The ABCs of post-apartheid South Africa
25 years ago, forced use of Afrikaans in black township schools sparked unrest. Now the language struggles.
JOHANNESBURG, SOUTH AFRICA
The walls of the cheery preschool classroom at the Alma Mater Akademie in Krugersdorp, near Johannesburg, are covered with words 3-year-olds the world over learn: colors, numbers, animals.
But the 20 or so blond children who sit waiting for their midday snack are part of one of South Africa's new educational trends. Unheard of a decade ago when the National Party ruled, new private Afrikaans-language schools like the two-year-old Alma Mater are opening around the country, catering to a growing group of well-off Afrikaans families concerned about the decline in public education and the growing dominance of English.
Twenty-five years ago, black students in Soweto rose in protest over government efforts to force the use of Afrikaans, the language of white Dutch settlers, in black township schools. Now the tables have turned, linguistically speaking. Eight years into the new South Africa, the growth of schools like Alma Mater reflects a growing fear in the Afrikaans community that their language will be lost.
"Parents feel that the state schools are no longer offering an adequate education for the Afrikaans-speaking people," says Simon Lee, a spokesman for the Independent Schools Association of Southern Africa (ISASA), the country's largest association of private schools. "A lot of Afrikaans people are concerned that their culture will be overwhelmed completely by English, and that their language will disappear."
In South Africa, which now has 11 official tongues, control of language, especially in education, has long been highly politicized. During the apartheid era, the government tried to enforce the use of Afrikaans as the country's primary language, requiring its use in black schools and in government.
The issue ultimately became the tinder that ignited the anti-apartheid movement, after police fired on elementary school students marching June 16, 1976, to protest a new law requiring use of Afrikaans as the medium of instruction. More than 700 people died in the riots that engulfed the country over the next four years.
Nelson Mandela's government, which came to power in 1994, gave the country's 11 languages equal status and allowed students to choose the first language in schools.
English flourished under the new system and has been embraced by many families who were forced during the apartheid era to study in Afrikaans or languages native to Africa. In the private school sector, the trend in black communities is toward foundation of small independent schools that emphasize English.
Meanwhile, Afrikaans-speakers are clinging to their linguistic tradition. In 1991, South Africa had no independent Afrikaans-language schools. Today, ISASA has 17 Afrikaans schools as members, and Mr. Lee says there are likely a number of other fledgling schools around the country that are unaffiliated.
For parents, these new schools offer an educational option that didn't previously exist. Their children can receive the benefits of a private education - with smaller class sizes and more individual attention - in the Afrikaans language, which developed from 17th-century Dutch.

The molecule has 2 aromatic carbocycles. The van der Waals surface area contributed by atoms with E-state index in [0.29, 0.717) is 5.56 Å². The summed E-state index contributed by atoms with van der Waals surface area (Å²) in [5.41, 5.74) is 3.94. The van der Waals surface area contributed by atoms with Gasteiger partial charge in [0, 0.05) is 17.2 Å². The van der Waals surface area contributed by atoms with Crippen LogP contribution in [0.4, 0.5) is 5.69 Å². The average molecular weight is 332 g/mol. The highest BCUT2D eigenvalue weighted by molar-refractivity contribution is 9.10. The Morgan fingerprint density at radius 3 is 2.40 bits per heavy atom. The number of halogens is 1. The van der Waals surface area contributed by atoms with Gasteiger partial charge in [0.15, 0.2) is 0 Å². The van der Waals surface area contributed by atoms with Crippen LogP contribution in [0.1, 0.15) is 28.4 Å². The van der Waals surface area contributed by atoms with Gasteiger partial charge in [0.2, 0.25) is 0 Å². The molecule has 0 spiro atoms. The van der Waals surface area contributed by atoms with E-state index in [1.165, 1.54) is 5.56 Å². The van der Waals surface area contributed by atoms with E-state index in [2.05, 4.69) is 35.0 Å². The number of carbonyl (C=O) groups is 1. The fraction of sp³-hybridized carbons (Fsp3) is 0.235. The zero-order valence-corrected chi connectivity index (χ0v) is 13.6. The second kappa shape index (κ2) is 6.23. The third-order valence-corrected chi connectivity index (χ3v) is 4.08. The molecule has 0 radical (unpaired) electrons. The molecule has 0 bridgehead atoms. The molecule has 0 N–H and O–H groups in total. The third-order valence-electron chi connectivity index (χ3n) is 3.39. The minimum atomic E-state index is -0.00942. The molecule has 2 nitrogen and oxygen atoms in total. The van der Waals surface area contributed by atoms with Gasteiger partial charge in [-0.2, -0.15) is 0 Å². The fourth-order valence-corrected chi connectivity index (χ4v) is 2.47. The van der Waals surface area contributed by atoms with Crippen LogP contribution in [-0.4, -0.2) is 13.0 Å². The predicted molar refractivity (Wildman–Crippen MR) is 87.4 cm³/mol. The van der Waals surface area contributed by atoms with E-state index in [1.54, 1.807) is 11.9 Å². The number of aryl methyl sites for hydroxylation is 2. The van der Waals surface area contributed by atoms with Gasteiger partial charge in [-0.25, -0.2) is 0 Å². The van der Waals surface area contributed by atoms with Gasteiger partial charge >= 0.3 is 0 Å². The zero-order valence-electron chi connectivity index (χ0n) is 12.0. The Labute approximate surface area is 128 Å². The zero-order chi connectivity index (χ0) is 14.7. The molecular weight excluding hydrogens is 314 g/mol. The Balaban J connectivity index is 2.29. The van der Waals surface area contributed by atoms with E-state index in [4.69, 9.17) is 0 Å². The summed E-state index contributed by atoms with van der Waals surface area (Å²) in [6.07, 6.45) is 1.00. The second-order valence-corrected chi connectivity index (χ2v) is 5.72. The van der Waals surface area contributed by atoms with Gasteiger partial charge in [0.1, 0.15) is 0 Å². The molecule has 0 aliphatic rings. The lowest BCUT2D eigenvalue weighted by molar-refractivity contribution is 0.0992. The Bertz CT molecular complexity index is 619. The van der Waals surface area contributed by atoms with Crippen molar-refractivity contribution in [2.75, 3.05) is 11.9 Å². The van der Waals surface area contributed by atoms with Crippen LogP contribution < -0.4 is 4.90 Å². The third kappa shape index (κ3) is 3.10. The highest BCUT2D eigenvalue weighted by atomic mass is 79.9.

"I think it's quite important for the kids to receive their basic education in their mother tongue," says Johann Van Zyl, a banker who sends his three small children to Alma Mater. "But the most important thing is the quality of the standards at the school."
While parents like Mr. Van Zyl want their children to be taught in Afrikaans, they also recognize that English has become the universal language of South Africa and a major international form of communication. Most of the new Afrikaans schools heavily emphasize English, with some, like Alma Mater, even requiring students to take their graduation exams in English
"We know that we're in South Africa, in Africa, and in the rest of the world. We have to give your children something that they can take into the rest of the world because they're not going to be in Krugersdorp for the next 50 years," says Fanie Vermaak, director of Alma Mater. Mr. Vermaak estimates that as many as 50 percent of his students may eventually live or work abroad.
Henri Venter, rector of the Helpmaaker Kollege, an 80-year-old Afrikaans high school in Johannesburg that went private in 1994, says private Afrikaans schools face an uphill battle because no tradition of private education exists in the Afrikaans community.
"It's not in the Afrikaans culture to go to a private school, because the government schools were so good," Mr. Venter says. "The tradition among a lot of Afrikaans families that do send their children to a private school is to send their children to an English school. The fallacy still exits that if you educate your children in English you will be a better citizen."
Still, many of the new Afrikaans schools are reporting huge enrollment in- creases. Alma Mater's enrollment jumped from 74 students to over 150 in one year, and they expect to double that figure next year. At Laerskool Jan Celliers, a private elementary school in a Johannesburg suburb, enrollment has risen from about 220 in 1993 to more than 420 today.
Attracting non-white students to Afrikaans schools remains difficult, and many school administrators voiced concern about the lack of diversity in their schools. Few black families can afford the $1,200 to $2,500 annual tuition that most of these schools charge, and those who can largely choose to send their children to English schools.
"It's not going to work to have no children of color," Mr. Vermaak says.
"When they leave here, how are they going to deal with Indians, blacks, and Coloreds?"
(c) Copyright 2001. The Christian Science Monitor